Female European Stonechat (Saxicola rubicola)

Male European Stonechat (Saxicola rubicola)

and in the same area, a Graceful Prinia allowing me to capture one of the best images I have of this species

Graceful Prinia (Prinia gracilis)

It then clouded over again as I went in search of the Sociable Lapwing's  or a Golden Plover - no luck, but I did manage to get a few Skylark's as they took off from the field

Eurasian Skylark (Alauda arvensis)

And a female Desert Wheatear, posing nicely on a raised mound

Desert Wheatear (Oenanthe deserti)

It didn't seem the sun was going to make an appearance for some time, so I called it a morning. I thought it was a relatively quiet morning, but when I submitted my eBird list, I had racked up 50 species at the farm which was pretty impressive for early winter.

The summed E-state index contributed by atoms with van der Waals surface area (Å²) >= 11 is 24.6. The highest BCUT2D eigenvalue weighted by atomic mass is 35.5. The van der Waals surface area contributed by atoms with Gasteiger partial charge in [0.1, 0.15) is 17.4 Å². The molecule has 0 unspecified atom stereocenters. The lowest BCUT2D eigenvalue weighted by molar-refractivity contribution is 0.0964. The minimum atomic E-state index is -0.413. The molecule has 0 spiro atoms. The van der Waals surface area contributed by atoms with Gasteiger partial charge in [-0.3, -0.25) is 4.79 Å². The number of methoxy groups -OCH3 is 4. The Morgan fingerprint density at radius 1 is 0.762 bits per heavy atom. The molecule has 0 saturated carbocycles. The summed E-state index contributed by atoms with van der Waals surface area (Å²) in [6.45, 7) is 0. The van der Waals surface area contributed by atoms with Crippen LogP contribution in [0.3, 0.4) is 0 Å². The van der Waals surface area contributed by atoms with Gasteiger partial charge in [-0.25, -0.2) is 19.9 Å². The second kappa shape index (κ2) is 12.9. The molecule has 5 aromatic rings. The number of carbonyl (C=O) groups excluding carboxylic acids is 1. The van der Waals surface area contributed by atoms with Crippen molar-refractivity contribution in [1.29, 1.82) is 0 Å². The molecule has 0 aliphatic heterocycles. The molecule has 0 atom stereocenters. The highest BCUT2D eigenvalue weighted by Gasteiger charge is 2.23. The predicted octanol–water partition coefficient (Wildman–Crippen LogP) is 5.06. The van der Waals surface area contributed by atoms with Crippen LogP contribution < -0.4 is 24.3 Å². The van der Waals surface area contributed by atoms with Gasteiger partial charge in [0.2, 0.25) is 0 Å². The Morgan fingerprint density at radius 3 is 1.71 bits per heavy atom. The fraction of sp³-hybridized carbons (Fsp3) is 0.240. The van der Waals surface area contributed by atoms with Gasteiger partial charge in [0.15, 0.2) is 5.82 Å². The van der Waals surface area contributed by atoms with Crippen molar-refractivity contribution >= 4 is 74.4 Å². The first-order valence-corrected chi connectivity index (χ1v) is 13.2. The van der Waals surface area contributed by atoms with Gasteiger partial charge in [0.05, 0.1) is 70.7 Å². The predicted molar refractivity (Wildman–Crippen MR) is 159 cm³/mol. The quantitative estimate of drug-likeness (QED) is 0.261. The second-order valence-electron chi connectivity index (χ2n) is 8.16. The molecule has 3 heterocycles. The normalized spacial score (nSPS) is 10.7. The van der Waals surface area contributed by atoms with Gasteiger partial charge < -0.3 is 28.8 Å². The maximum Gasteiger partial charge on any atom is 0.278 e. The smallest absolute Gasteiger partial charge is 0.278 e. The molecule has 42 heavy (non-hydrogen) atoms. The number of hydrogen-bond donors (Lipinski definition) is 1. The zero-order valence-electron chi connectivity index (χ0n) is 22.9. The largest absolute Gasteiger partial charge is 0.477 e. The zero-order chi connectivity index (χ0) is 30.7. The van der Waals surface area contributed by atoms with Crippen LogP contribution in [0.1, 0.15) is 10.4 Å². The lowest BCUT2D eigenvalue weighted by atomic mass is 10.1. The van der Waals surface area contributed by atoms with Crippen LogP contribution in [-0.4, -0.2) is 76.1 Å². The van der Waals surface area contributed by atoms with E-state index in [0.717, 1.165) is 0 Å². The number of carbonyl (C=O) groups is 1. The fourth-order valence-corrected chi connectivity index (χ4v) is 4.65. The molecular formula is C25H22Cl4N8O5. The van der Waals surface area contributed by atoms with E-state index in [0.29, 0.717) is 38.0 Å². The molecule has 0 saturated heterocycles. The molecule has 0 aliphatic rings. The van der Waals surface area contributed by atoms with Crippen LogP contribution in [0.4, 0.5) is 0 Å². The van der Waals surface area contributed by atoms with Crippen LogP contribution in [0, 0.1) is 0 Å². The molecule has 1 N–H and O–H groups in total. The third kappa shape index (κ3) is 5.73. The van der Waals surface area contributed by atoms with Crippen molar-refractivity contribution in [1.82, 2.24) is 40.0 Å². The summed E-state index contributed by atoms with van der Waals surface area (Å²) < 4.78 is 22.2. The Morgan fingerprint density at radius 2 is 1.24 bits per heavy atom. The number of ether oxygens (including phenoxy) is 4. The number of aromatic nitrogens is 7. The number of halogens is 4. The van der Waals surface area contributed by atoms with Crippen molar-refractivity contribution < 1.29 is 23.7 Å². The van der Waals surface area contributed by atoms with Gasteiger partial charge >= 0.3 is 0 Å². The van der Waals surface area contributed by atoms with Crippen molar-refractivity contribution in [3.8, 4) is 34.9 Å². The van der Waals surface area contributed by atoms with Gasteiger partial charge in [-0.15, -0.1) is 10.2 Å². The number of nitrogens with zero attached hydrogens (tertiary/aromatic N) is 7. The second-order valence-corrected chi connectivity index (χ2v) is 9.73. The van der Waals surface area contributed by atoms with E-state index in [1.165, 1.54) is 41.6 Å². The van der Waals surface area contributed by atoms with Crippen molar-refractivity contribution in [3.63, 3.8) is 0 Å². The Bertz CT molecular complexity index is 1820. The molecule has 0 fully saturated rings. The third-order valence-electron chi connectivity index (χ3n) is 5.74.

10 November 2020

Gorgeous winter light at the Pivots

Week 45; 09 November 2020 - Pivot Fields

I really enjoy arriving at the Pivots just before the sun starts to rise and with winter approaching, this is now just after 6am. This morning we had lower temperatures and a low mist across the fields, which really added to the atmosphere.

Pivots Sunrise

Dawn glow

The mist created soft subdued light for a good part of the morning which has resulted in this photo heavy post - as the light was just gorgeous! Enjoy.....

Driving to the marsh, I was surprised by this low flying Imperial Eagle that must have been roosting in the fields - luckily I had already setup my camera and was able to track it flying toward me

Eastern Imperial Eagle (Aquila heliaca)

A few Daurian Shrikes were in the usual spot which gives a warm backdrop of autumn colour

Daurian Shrike (Lanius isabellinus)